Was that Bernie’s way of saying “uncle”? I’d imagine that most people who watched his video address tonight to his supporters didn’t think so, because he did not officially concede or endorse Hillary Clinton. But I say it was an unexpectedly accommodating affair nonetheless.
I thought he was going to lay out specific demands for the Democratic Party going forward these next few weeks and insist the demands be met or else. He did some of that. But emotionally, his emphasis was on other things. Metaphorically, he pointed his gun not at the Democratic Party’s head, but at its orotund midsection.
Consider the speech’s structure. It came in four parts. Part one, how amazing are the things I/we have accomplished. Part two, how important it is to defeat Donald Trump. Part three, how the Democratic Party needs to change more in his image. Part four, how the people’s revolution must continue beyond this year and manifest itself in Bern-feelers running for office and staying involved in politics far beyond this campaign.
That is to say, only one part out of four was directly confrontational to the Democratic power structure, and even that part picked its spots quite carefully. He ticked off 15 matters on which he suggested the Democrats ought to follow him. But on 10 of them, Hillary Clinton already agrees (and indeed on a few of them, like guns and equal pay for women, she’s done more than he has and is more committed than he—I’d even add health-care-as-a-right to that list, since as first lady she helped lead the charge for health care for poor children, the S-CHIP program, which is free for poor children).
There were five that left room for platform committee fights: the $15 minimum wage (she backs that in more expensive cities but says it could be lower in less expensive areas); a fracking ban, which she does not support and which a president has no power to impose anyway; a “modern-day Glass-Steagall” to break up the banks; free college tuition; and health care as a right for all, which she would say she backs but not in the sense that he means it (everything free for everyone, financed by taxes).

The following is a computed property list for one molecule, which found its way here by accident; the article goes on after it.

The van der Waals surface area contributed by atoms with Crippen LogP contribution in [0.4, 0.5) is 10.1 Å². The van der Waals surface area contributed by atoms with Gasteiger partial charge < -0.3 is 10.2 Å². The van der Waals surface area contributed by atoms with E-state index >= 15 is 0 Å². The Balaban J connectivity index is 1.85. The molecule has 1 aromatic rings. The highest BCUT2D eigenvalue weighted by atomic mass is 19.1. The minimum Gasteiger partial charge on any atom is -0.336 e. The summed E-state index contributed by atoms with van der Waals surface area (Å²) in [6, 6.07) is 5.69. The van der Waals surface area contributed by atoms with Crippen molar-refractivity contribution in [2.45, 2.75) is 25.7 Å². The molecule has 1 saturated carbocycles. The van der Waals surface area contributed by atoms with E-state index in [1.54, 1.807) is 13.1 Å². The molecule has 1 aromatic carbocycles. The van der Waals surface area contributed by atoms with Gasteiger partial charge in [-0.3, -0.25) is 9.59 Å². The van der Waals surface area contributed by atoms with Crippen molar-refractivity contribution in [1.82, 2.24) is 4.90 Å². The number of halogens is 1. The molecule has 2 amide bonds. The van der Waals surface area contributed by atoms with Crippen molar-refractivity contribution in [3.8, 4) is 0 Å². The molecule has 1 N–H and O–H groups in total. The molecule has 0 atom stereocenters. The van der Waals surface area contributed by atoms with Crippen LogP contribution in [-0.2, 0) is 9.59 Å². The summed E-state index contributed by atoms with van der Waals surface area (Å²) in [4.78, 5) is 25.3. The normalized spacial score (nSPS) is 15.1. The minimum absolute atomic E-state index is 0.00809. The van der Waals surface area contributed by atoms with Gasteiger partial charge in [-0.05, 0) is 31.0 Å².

He then did take on what he euphemistically called the “Democratic Party leadership.” He never mentioned chairwoman Debbie Wasserman Schultz by name, and never directly called for the removal of an unnamed chair. Instead he demanded that the Democratic Party pursue a “50-state strategy.” That probably comes from the people in the red states he won like Oklahoma and Idaho and so on, and it’s totally unobjectionable and even the right thing for the Democratic Party to do, as it was when Howard Dean proposed it as chair back in the mid-2000s (there’s an irony there all right, as there’s no love lost between these two Vermonters, and Dean is a Clinton endorser from the early days). But the important point is that it isn’t a confrontational demand, something that puts immediate pressure on the DNC. It’s a Beach Boys demand: wouldn’t it be nice.
Also basically unmentioned: any reform of the primary process. Sanders and Jeff Weaver—and maybe the media, to be fair—had led us to believe that reform of the voting process was going to be demand number one. But it wasn’t to be heard in Thursday night’s speech. I can’t imagine this was an oversight. It had to be a conscious decision to toss this demand overboard.
Then the last part of the speech, and the part that drew the most attention from Bernie people on Twitter, was the “the revolution must go on” part. This was the section that gave his people the signal that this was bigger than Bernie, and I give him credit for emphasizing it, because to me this was a campaign that had some cult-of-personality aspects to it from the start. But this was Sanders clearly signaling: “I know I’m 74, and I hope what I’ve started here survives me.”
So that’s how his people saw it. How actual Democrats saw it—and I don’t mean the banking lobbyist, I mean the state committeewoman from Illinois who is a public-interest lawyer in Evanston—I’m not sure. Less favorably, I’m sure. She no doubt hung on the key two sentences: “The major political task that we face in the next five months is to make certain that Donald Trump is defeated and defeated badly. And I personally intend to begin my role in that process in a very short period of time.” Those sentences, along with the election reform matter he left out, signaled a de facto endorsement of Clinton, whether his people want to admit that or not.
But I’m pretty sure my Evanston lawyer also heard the grandiosity that Sanders, a candidate who certainly did much better than expected but in the end lost by quite a large margin, assigned to himself. To her and to thousands like her—precisely the people forgotten in the Clinton-Sanders debate all these months, because they are representative of the “little people” who are for Clinton, which seems to most of the media oxymoronic, but they are real, and they number in the many millions—Bernie is now old news. And he’s just going to get older every week.